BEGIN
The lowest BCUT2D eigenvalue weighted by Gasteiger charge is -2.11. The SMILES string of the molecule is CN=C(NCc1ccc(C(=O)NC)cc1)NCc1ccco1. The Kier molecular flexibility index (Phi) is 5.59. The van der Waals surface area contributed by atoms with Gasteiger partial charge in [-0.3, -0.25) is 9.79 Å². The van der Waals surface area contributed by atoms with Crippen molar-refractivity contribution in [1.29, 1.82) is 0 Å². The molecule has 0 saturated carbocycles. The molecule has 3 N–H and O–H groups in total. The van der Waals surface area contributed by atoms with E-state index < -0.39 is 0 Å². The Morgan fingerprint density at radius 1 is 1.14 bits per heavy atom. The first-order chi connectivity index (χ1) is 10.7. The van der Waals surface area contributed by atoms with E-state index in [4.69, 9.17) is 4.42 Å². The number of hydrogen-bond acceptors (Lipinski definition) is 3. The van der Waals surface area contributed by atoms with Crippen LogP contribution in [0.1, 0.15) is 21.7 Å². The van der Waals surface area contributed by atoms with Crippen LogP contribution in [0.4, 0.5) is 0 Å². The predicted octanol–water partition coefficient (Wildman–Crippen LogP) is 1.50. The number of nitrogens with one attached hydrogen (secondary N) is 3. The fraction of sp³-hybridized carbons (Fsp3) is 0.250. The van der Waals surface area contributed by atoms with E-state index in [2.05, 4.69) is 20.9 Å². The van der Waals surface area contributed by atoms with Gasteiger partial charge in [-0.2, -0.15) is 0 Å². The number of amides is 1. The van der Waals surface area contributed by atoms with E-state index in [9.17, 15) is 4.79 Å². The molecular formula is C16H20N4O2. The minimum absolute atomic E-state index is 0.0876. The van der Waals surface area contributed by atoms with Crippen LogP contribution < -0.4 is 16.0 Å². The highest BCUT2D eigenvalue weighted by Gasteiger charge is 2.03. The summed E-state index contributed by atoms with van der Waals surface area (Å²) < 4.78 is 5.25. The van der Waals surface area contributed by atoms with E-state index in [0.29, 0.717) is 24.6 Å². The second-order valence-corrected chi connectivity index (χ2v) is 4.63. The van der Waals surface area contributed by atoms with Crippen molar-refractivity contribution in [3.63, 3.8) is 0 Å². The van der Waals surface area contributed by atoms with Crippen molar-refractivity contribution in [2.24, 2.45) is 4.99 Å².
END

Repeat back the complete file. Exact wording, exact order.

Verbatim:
The lowest BCUT2D eigenvalue weighted by Gasteiger charge is -2.11. The SMILES string of the molecule is CN=C(NCc1ccc(C(=O)NC)cc1)NCc1ccco1. The Kier molecular flexibility index (Phi) is 5.59. The van der Waals surface area contributed by atoms with Gasteiger partial charge in [-0.3, -0.25) is 9.79 Å². The van der Waals surface area contributed by atoms with Crippen molar-refractivity contribution in [1.29, 1.82) is 0 Å². The molecule has 0 saturated carbocycles. The molecule has 3 N–H and O–H groups in total. The van der Waals surface area contributed by atoms with E-state index < -0.39 is 0 Å². The Morgan fingerprint density at radius 1 is 1.14 bits per heavy atom. The first-order chi connectivity index (χ1) is 10.7. The van der Waals surface area contributed by atoms with E-state index in [4.69, 9.17) is 4.42 Å². The number of hydrogen-bond acceptors (Lipinski definition) is 3. The van der Waals surface area contributed by atoms with Crippen LogP contribution in [0.1, 0.15) is 21.7 Å². The van der Waals surface area contributed by atoms with Crippen LogP contribution in [0.4, 0.5) is 0 Å². The predicted octanol–water partition coefficient (Wildman–Crippen LogP) is 1.50. The number of nitrogens with one attached hydrogen (secondary N) is 3. The fraction of sp³-hybridized carbons (Fsp3) is 0.250. The van der Waals surface area contributed by atoms with E-state index in [2.05, 4.69) is 20.9 Å². The van der Waals surface area contributed by atoms with Gasteiger partial charge in [-0.2, -0.15) is 0 Å². The number of amides is 1. The van der Waals surface area contributed by atoms with E-state index in [9.17, 15) is 4.79 Å². The molecular formula is C16H20N4O2. The minimum absolute atomic E-state index is 0.0876. The van der Waals surface area contributed by atoms with Crippen LogP contribution < -0.4 is 16.0 Å². The highest BCUT2D eigenvalue weighted by Gasteiger charge is 2.03. The summed E-state index contributed by atoms with van der Waals surface area (Å²) < 4.78 is 5.25. The van der Waals surface area contributed by atoms with E-state index in [0.29, 0.717) is 24.6 Å². The second-order valence-corrected chi connectivity index (χ2v) is 4.63. The van der Waals surface area contributed by atoms with Crippen molar-refractivity contribution in [3.63, 3.8) is 0 Å². The van der Waals surface area contributed by atoms with Crippen molar-refractivity contribution in [2.24, 2.45) is 4.99 Å².